Dear Lord I hope they somehow find a way to hold off on the interest rate decrease. Very latest estimates are putting probability of a cut at less than 50-50. We savers badly need a break. Fingers are crossed.
bot
bot   |     |   Comment #12
https://news.yahoo.com/york-fed-steps-market-move-interest-rates-154639660.html

New York Fed steps into market to move interest rates.
Anonymoose
Anonymoose   |     |   Comment #13
I have my own theory about Powell's rate cuts. It's well-known that Powell is no friend of President Trump. I think it's a stretch to assume that there's collusion between the two to lower rates.

Yes you have to ask why he would be lowering rates when there's minimal inflation and the economy is the strongest it's been in more than a decade.

Lowering rates feeds into the Democrat's (phony) narrative that there is an impending recession. Like those who suspect collusion between Powell and President Trump to lower rates, I too don't trust Powell. But my reasoning is different. If there is collusion, I think it's with the Democrats.
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Diogenes
Diogenes   |     |   Comment #24
Oh, you got that right . . . everyone knows Trump and his Republican cronies only appoint those sympathetic to Democrats, and when they aren't he fires them immediately and publicly admits his mistake. Thank goodness y'all can see the light.
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Reality
Reality   |     |   Comment #28
Learn about the recent overnight repo rate scramble and you'll stop trying to sound like a monetary expert on FED policies.
Anonymoose
Anonymoose   |     |   Comment #29
You can blame the bloated oversized government and ridiculously high taxes needed to pay for it for it for that little episode. Companies had to borrow a fortune to pay the quarterly taxes that were due this week and it overloaded the system causing it borrowing rate spike. Just one more reason we need to cut government and taxes down to size instead of piling on even more bloated bureaucracy.
Anonymoose
Anonymoose   |     |   Comment #30
Meant to say that the banks had to borrow because of companies withdrawing so much money to pay their quarterly taxes.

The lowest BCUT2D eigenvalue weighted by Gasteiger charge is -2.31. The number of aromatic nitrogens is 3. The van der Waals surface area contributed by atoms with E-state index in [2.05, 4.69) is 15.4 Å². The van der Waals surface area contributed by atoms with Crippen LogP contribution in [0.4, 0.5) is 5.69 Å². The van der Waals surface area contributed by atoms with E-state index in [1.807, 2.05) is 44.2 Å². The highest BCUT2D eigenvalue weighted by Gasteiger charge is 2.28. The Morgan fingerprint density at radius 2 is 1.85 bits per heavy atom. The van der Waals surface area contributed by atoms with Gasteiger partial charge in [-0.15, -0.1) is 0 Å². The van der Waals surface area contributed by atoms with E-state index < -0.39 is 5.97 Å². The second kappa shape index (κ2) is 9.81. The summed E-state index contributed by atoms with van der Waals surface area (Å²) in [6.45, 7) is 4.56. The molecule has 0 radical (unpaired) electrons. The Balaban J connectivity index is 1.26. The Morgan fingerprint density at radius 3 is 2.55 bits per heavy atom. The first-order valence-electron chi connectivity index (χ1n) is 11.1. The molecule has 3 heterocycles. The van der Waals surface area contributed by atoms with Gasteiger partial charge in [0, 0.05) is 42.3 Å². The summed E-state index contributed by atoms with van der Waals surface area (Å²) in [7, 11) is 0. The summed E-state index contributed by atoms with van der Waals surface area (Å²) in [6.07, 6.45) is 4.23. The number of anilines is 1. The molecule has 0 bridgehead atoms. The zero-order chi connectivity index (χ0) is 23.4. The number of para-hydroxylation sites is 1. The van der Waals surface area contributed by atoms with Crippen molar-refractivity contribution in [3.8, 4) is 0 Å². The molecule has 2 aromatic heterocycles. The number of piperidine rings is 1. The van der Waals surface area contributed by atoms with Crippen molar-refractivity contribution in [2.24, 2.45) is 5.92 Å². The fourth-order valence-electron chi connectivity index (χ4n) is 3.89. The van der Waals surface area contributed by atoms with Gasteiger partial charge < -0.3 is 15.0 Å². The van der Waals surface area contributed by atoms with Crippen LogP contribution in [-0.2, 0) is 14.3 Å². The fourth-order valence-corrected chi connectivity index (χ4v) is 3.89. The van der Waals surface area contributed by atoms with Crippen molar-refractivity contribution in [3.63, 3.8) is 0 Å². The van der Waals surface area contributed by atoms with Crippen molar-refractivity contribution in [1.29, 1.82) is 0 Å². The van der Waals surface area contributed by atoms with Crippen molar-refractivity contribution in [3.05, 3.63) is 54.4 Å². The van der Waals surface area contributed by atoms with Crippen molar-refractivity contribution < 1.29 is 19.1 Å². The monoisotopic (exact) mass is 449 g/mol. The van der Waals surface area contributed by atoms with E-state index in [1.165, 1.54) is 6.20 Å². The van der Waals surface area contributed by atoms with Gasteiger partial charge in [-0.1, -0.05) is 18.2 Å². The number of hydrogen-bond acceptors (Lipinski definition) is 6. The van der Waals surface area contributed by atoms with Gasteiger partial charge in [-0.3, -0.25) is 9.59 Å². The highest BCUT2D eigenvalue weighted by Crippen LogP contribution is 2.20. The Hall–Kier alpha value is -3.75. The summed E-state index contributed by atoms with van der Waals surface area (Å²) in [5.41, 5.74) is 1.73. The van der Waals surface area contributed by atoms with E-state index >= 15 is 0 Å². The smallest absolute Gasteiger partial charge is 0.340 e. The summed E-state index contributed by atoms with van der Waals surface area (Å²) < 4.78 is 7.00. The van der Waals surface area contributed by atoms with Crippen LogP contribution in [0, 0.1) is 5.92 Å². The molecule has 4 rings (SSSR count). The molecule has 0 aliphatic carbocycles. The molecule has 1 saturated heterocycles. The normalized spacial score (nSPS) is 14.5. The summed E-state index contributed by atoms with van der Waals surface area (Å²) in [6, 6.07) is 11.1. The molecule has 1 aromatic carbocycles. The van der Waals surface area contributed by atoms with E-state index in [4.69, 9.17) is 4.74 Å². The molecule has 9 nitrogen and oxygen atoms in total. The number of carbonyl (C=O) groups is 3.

Reality
Reality   |     |   Comment #31
#30
No problem.
The FED does serve a valuable purpose as we shall see this afternoon.
Anonymoose
Anonymoose   |     |   Comment #32
I don't disagree. You can't have a large economy without a central bank.

The spike in overnight borrowing rates is no harbinger of catastrophe though. The banking system is probably stronger than it's ever been in history. Banks are doing extremely well.
Anonymous
Anonymous   |     |   Comment #35
Fed will cut rates by .25. Stock market loves rate cuts, since people are virtually forced to take money out of `1% savings accounts and take a whirl on the roulette wheel. Uninformed people who want to see the stock market as proxy for the economy, will be excited--for a month or two. In my view, an economy which does not encourage and even slightly reward savers, will ultimately collapse under the weight of state and consumer debt. .1% at the top, everyone else at the bottom, with no savings and no purchasing power. Somewhat like the feudal system, which aristocrats have waited 400 years to finally restore.
Anonymoose
Anonymoose   |     |   Comment #37
"Fed will cut rates by .25. Stock market loves rate cuts, since people are virtually forced to take money out of `1% savings accounts and take a whirl on the roulette wheel."

Lower rates means companies can borrow more money, invest more in capital infrastructure hire more people and pay higher wages. That's all good.

Corporate debt is not the problem, it's government debt that's the problem. Government spending, borrowing and taxes are sucking the life out of our children's future.
c_q
c_q   |     |   Comment #38
Most corporations do not generally increase wages or hire more people just because they can borrow more money cheaper. All they do is acquire assets that they think can generate a return greater than the interest rate charged. Wages and employment may go up as a secondary factor of having more things to manage, but only if they feel it is necessary to maintain the business.
Anonymoose
Anonymoose   |     |   Comment #48
"Most corporations do not generally increase wages or hire more people just because they can borrow more money cheaper."

They don't hire more people BECAUSE borrowing costs are lower. They hire more people because there is business to be had by expansion and lower borrowing costs ALLOW THEM to obtain the funding that they otherwise could not afford at higher rates.
Fed Up
Fed Up   |     |   Comment #40
It's the darn politicians and how they allocate their time is the problem. They don't work for the people the work for themselves.
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DCGuy
DCGuy   |     |   Comment #50
I don't think it goes back that far. At the beginning of the 20th century, the "gilded age" saw rich tycoons control a large part of the economy. It took an income tax law and a great depression to "rearrange" some of the wealth. Now we are going back to the early 20th century. Happy days are here again. ;)
c_q
c_q   |     |   Comment #39
Reading about the fed repo actions (first in 10 years) and the fact that the fed funds target blew past their range today (2.30 is not within 2.0 to 2.25), I would assume that lowering the target will make it even harder for them to maintain it. They may have to do their 25 cut because it's so expected by now, but a 50 cut seems completely out of the question. And I would suspect further cuts may not happen if the fed continues to have difficulty (or is too costly) maintaining the target.
gone fishin
gone fishin   |     |   Comment #42